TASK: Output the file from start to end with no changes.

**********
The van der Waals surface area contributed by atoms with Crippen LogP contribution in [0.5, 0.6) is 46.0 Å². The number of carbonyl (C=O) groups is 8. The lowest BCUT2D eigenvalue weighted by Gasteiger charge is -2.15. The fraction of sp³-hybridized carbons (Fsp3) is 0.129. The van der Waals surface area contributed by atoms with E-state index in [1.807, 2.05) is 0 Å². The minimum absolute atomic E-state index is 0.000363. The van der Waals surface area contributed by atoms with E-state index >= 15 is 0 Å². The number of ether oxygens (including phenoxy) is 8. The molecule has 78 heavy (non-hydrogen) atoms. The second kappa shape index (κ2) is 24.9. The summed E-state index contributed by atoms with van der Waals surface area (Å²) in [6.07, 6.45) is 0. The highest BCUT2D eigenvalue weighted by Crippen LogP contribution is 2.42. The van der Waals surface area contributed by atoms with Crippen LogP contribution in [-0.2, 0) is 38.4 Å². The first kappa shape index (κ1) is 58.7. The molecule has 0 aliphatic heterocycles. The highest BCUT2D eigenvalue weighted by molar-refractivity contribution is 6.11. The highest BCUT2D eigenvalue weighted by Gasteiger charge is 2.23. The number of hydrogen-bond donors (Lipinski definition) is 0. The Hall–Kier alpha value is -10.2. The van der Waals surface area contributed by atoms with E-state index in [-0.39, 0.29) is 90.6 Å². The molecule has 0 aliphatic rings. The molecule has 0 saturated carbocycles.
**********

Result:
The van der Waals surface area contributed by atoms with Crippen LogP contribution in [0.5, 0.6) is 46.0 Å². The number of carbonyl (C=O) groups is 8. The lowest BCUT2D eigenvalue weighted by Gasteiger charge is -2.15. The fraction of sp³-hybridized carbons (Fsp3) is 0.129. The van der Waals surface area contributed by atoms with E-state index in [1.807, 2.05) is 0 Å². The minimum absolute atomic E-state index is 0.000363. The van der Waals surface area contributed by atoms with E-state index >= 15 is 0 Å². The number of ether oxygens (including phenoxy) is 8. The molecule has 78 heavy (non-hydrogen) atoms. The second kappa shape index (κ2) is 24.9. The summed E-state index contributed by atoms with van der Waals surface area (Å²) in [6.07, 6.45) is 0. The highest BCUT2D eigenvalue weighted by Crippen LogP contribution is 2.42. The van der Waals surface area contributed by atoms with Crippen LogP contribution in [-0.2, 0) is 38.4 Å². The first kappa shape index (κ1) is 58.7. The molecule has 0 aliphatic heterocycles. The highest BCUT2D eigenvalue weighted by molar-refractivity contribution is 6.11. The highest BCUT2D eigenvalue weighted by Gasteiger charge is 2.23. The number of hydrogen-bond donors (Lipinski definition) is 0. The Hall–Kier alpha value is -10.2. The van der Waals surface area contributed by atoms with E-state index in [-0.39, 0.29) is 90.6 Å². The molecule has 0 aliphatic rings. The molecule has 0 saturated carbocycles.